Click amount to donate direct to CounterPunch
  • $25
  • $50
  • $100
  • $500
  • $other
  • use PayPal
Keep CounterPunch ad free. Support our annual fund drive today!

Islamic Threat Inflation


When intelligence chiefs step out from behind the well worn desk and start to front more conspicuous authorities, some take notice.  Away from the dramas of intrusive surveillance and careless monitoring techniques, the chiefs can engage in rarefied thinking and look at the broad stretch of history.  We are away from the mechanists and the tool specialists.  We can talk big things.

Britain’s former M16 chief, Sir Richard Dearlove (yes, the stuff of Ian Fleming’s Bond – closed combination rooms with port, cigars, afters and gossip), current Master of Pembroke College, Cambridge struggles to see what the fuss is about.  If anything, he sees it as counterproductive, needless attention shed upon a misunderstood topic.  Some Britons might be spreading “blood-curdling” jihadist messages like soft butter, but it would be ridiculous to entertain them.  Hysteria can be so unbecoming.

His arguments, made before the Royal United Services Institute in London, is that, since the Arab Spring, the threat has shifted from being a maniacally driven project to undermine the West (whatever on earth that means), making societies such as those of Britain “marginally affected”.  The attacks of September 11, 2001 in the US and July 7, 2005 in Britain were now distant matters in the strategic landscape.  What we are instead entertained to are the rants and actions of “misguided young men, rather pathetic figures” who were obtaining exposure beyond “their wildest dreams.”

Accordingly, Dearlove sees the angry brigades of young men in ISIS as a matter of “essentially one Muslim on Muslim” (Guardian, Jul 7), suggesting that killing is not a problem as long as it takes place elsewhere, off the common green.  Let the jihadists sort it out amongst themselves. It matters not a jot what we do.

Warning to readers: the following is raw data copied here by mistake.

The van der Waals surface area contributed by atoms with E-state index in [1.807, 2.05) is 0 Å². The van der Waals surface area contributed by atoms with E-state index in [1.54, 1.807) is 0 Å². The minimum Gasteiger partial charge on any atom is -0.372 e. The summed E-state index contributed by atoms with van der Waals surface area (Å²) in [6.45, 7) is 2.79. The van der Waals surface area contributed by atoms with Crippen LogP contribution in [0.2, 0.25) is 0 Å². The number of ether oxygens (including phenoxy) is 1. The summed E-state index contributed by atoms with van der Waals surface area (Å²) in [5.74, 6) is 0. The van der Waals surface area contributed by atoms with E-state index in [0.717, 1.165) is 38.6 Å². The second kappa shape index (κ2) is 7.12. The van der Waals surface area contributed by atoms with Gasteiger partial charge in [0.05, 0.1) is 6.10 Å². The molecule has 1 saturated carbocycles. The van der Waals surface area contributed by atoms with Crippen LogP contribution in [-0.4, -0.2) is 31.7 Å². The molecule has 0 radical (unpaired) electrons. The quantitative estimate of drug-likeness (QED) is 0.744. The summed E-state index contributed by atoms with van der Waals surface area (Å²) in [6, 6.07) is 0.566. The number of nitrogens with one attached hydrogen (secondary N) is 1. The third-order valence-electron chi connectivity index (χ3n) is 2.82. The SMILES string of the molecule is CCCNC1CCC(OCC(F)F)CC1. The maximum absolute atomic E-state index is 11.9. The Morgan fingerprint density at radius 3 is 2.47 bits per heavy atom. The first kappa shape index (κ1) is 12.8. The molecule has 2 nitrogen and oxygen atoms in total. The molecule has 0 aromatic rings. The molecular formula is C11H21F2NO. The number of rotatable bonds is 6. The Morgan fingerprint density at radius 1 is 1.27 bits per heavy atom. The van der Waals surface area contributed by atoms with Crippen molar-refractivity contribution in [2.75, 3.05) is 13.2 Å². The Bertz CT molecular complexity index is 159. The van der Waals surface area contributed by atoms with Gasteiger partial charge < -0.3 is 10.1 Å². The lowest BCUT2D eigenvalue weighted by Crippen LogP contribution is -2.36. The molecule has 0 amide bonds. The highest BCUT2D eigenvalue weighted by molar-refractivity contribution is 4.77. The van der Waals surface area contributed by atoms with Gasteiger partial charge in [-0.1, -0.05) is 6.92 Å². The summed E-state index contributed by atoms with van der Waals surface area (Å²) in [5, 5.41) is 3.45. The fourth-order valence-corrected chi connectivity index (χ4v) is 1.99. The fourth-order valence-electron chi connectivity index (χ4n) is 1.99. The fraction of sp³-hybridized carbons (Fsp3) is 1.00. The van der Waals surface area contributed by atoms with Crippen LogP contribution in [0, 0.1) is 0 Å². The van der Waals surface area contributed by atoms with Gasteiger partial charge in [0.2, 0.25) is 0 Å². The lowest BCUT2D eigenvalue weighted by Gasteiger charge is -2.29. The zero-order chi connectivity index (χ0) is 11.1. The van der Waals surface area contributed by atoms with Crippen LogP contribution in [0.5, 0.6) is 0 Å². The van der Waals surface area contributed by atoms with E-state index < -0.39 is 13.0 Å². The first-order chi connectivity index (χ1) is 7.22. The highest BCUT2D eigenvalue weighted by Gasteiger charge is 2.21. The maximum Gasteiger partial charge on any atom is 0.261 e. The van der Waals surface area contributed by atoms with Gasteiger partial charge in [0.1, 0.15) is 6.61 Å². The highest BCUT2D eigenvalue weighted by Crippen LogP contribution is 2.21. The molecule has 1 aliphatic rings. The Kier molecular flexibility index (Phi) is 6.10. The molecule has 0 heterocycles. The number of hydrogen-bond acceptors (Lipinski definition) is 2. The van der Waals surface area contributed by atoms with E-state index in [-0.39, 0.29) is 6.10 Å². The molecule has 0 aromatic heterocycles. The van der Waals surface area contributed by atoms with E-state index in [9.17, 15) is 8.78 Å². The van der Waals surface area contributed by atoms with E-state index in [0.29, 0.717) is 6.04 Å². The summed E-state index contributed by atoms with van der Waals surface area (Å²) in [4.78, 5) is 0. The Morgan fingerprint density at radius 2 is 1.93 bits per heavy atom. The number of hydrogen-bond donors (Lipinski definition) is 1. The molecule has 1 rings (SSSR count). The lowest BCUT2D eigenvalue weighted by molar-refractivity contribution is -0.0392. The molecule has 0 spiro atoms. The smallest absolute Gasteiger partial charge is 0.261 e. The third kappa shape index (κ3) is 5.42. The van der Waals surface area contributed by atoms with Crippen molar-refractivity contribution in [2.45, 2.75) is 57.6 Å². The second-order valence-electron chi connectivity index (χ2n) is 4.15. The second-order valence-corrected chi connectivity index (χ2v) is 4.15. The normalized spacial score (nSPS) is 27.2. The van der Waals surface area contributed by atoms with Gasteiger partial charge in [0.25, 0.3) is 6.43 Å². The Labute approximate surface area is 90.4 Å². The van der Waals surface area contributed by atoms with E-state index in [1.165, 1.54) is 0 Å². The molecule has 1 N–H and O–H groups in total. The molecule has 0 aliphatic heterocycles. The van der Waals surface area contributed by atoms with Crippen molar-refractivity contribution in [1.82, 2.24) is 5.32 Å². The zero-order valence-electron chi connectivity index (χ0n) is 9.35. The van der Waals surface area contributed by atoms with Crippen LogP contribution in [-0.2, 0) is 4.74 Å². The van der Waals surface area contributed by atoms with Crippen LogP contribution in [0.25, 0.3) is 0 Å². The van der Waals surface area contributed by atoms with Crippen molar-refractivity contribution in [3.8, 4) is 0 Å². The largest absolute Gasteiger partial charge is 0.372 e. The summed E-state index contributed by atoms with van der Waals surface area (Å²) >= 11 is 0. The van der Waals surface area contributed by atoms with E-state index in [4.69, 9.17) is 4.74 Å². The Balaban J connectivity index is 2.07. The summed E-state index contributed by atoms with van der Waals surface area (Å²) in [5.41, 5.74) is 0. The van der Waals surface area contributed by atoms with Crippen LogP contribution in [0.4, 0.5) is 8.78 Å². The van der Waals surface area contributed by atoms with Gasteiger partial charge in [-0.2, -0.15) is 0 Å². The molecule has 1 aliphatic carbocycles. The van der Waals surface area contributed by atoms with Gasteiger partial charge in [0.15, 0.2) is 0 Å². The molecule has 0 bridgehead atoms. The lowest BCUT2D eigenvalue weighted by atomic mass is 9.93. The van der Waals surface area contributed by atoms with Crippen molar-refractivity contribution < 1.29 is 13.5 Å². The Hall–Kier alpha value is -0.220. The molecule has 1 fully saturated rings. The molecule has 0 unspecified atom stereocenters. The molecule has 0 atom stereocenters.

The problem with Dearlove’s assessment here is that things done to the situation in Middle East did, and do, matter.  His speech insisted that the US and British-led invasion of Iraq in 2003 had “probably small significance” regarding the creation of such groups as ISIS.  That is where his analysis is weak, refusing to believe that, under his watch as chief, Pandora’s Box was opened by a combination of carelessness and good, old-fashioned stupidity.

Dearlove had some convincing to do about his image of armed but childish attention seekers.  The neoconservatives are itching to get back into the fight. The Tories want a cause to strike at.  The have individuals such as Abdul Raqib Amin of Aberdeen keen to express on Good Morning Britain how he “left the UK to fight for the sake of Allah, to give everything I have for the sake of Allah.  One of the happiest moments of my life was when the plane took off from Gatwick airport. I was so happy, as a Muslim you cannot live in the country of kuffars (non-believers).”

This counter-current is far from soft and tepid.  Examinations of the problem in a domestic setting, specifically the threat of radicalisation or the efforts of Islamic communities in the “West” abound.  The policy brief of December 2011 from the Quarterly Journal of the Belfer Center argues that, “Despite warnings by public officials and terrorism analysts, there is little evidence that the risk of terrorist attacks in the Untied States by American Muslims is especially serious or growing.”

It also points out that, in exaggerating the threat, “serious risks” are created, among them estranging local Muslim communities who have “demonstrated willingness to expose aspiring militants”.  Information is thereby cut off, and good will lost.

Researchers at Duke University and the University of North Carolina at Chapel Hill reached similar conclusions in a study in 2010.  Since the events of September 11, 2001, the study found that 139 American Muslims had committed violent terrorist acts (Time Magazine, Jan 6, 2010). The flipside of a negligible threat was that of a plausible one in the event of heavy-handed counter-terrorism measures. The exaggerated threat becomes an furious one. “Our research,” claimed David Schanzer, director of Duke University’s Triangle Centre on Terrorism and Homeland Security “suggests that initiatives that treat Muslim-Americans as part of the solution to the problem are far more likely to be successful.”